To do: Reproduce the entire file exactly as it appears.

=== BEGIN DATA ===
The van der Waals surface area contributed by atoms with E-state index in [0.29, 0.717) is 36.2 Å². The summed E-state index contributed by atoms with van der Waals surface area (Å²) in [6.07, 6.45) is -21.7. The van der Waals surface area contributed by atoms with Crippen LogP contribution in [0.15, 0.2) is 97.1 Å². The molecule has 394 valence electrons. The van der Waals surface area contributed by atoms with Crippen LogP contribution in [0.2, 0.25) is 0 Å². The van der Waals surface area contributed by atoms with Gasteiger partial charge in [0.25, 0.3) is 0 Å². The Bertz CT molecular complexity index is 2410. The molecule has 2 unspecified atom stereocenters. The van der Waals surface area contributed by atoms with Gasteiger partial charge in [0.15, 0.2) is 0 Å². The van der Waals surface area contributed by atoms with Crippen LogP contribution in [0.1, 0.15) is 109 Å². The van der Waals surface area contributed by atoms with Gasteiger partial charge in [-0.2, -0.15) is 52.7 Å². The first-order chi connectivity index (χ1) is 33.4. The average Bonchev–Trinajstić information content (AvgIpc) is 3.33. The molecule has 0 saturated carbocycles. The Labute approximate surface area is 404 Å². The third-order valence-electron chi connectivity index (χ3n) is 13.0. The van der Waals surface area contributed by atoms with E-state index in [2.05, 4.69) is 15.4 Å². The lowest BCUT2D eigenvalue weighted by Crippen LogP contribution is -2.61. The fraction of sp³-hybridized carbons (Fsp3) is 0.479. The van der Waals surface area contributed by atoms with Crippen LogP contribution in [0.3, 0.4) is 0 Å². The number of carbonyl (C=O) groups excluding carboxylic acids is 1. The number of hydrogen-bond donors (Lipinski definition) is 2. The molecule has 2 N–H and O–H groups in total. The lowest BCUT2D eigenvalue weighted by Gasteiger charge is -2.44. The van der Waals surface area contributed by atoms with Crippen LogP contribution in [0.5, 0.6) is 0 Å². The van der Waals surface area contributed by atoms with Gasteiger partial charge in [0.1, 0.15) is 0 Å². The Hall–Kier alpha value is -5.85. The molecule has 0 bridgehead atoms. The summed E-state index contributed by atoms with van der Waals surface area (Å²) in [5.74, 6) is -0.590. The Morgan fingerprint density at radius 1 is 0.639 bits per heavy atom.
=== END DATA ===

The van der Waals surface area contributed by atoms with E-state index in [0.29, 0.717) is 36.2 Å². The summed E-state index contributed by atoms with van der Waals surface area (Å²) in [6.07, 6.45) is -21.7. The van der Waals surface area contributed by atoms with Crippen LogP contribution in [0.15, 0.2) is 97.1 Å². The molecule has 394 valence electrons. The van der Waals surface area contributed by atoms with Crippen LogP contribution in [0.2, 0.25) is 0 Å². The van der Waals surface area contributed by atoms with Gasteiger partial charge in [0.25, 0.3) is 0 Å². The Bertz CT molecular complexity index is 2410. The molecule has 2 unspecified atom stereocenters. The van der Waals surface area contributed by atoms with Gasteiger partial charge in [0.15, 0.2) is 0 Å². The van der Waals surface area contributed by atoms with Crippen LogP contribution in [0.1, 0.15) is 109 Å². The van der Waals surface area contributed by atoms with Gasteiger partial charge in [-0.2, -0.15) is 52.7 Å². The first-order chi connectivity index (χ1) is 33.4. The average Bonchev–Trinajstić information content (AvgIpc) is 3.33. The molecule has 0 saturated carbocycles. The Labute approximate surface area is 404 Å². The third-order valence-electron chi connectivity index (χ3n) is 13.0. The van der Waals surface area contributed by atoms with E-state index in [2.05, 4.69) is 15.4 Å². The lowest BCUT2D eigenvalue weighted by Crippen LogP contribution is -2.61. The fraction of sp³-hybridized carbons (Fsp3) is 0.479. The van der Waals surface area contributed by atoms with Crippen LogP contribution in [0.3, 0.4) is 0 Å². The number of carbonyl (C=O) groups excluding carboxylic acids is 1. The number of hydrogen-bond donors (Lipinski definition) is 2. The molecule has 2 N–H and O–H groups in total. The lowest BCUT2D eigenvalue weighted by Gasteiger charge is -2.44. The van der Waals surface area contributed by atoms with Crippen LogP contribution in [0.5, 0.6) is 0 Å². The van der Waals surface area contributed by atoms with Gasteiger partial charge in [0.1, 0.15) is 0 Å². The Hall–Kier alpha value is -5.85. The molecule has 0 bridgehead atoms. The summed E-state index contributed by atoms with van der Waals surface area (Å²) in [5.74, 6) is -0.590. The Morgan fingerprint density at radius 1 is 0.639 bits per heavy atom.